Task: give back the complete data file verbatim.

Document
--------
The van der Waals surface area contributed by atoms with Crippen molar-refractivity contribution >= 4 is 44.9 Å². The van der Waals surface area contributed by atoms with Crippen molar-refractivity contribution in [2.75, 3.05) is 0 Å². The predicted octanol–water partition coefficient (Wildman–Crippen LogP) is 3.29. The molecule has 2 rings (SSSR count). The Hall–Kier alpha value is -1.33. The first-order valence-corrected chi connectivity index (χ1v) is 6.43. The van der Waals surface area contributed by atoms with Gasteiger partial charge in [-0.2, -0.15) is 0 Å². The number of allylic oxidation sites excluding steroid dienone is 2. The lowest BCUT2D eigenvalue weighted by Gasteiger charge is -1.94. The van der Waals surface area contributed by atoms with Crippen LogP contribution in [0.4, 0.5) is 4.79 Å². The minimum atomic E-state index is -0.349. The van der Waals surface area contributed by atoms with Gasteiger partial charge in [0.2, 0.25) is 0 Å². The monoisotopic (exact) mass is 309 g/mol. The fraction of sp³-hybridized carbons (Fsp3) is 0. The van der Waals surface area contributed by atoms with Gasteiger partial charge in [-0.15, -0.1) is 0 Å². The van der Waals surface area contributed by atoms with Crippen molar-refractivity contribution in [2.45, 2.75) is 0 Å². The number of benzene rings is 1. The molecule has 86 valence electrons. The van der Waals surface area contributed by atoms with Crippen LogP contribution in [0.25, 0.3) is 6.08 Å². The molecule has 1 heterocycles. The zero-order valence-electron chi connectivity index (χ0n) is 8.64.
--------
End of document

The van der Waals surface area contributed by atoms with Crippen molar-refractivity contribution >= 4 is 44.9 Å². The van der Waals surface area contributed by atoms with Crippen molar-refractivity contribution in [2.75, 3.05) is 0 Å². The predicted octanol–water partition coefficient (Wildman–Crippen LogP) is 3.29. The molecule has 2 rings (SSSR count). The Hall–Kier alpha value is -1.33. The first-order valence-corrected chi connectivity index (χ1v) is 6.43. The van der Waals surface area contributed by atoms with Gasteiger partial charge in [-0.2, -0.15) is 0 Å². The number of allylic oxidation sites excluding steroid dienone is 2. The lowest BCUT2D eigenvalue weighted by Gasteiger charge is -1.94. The van der Waals surface area contributed by atoms with Crippen LogP contribution in [0.4, 0.5) is 4.79 Å². The minimum atomic E-state index is -0.349. The van der Waals surface area contributed by atoms with Gasteiger partial charge in [0.2, 0.25) is 0 Å². The monoisotopic (exact) mass is 309 g/mol. The fraction of sp³-hybridized carbons (Fsp3) is 0. The van der Waals surface area contributed by atoms with Gasteiger partial charge in [-0.15, -0.1) is 0 Å². The van der Waals surface area contributed by atoms with Crippen molar-refractivity contribution in [2.45, 2.75) is 0 Å². The number of benzene rings is 1. The molecule has 86 valence electrons. The van der Waals surface area contributed by atoms with Crippen LogP contribution in [0.25, 0.3) is 6.08 Å². The molecule has 1 heterocycles. The zero-order valence-electron chi connectivity index (χ0n) is 8.64.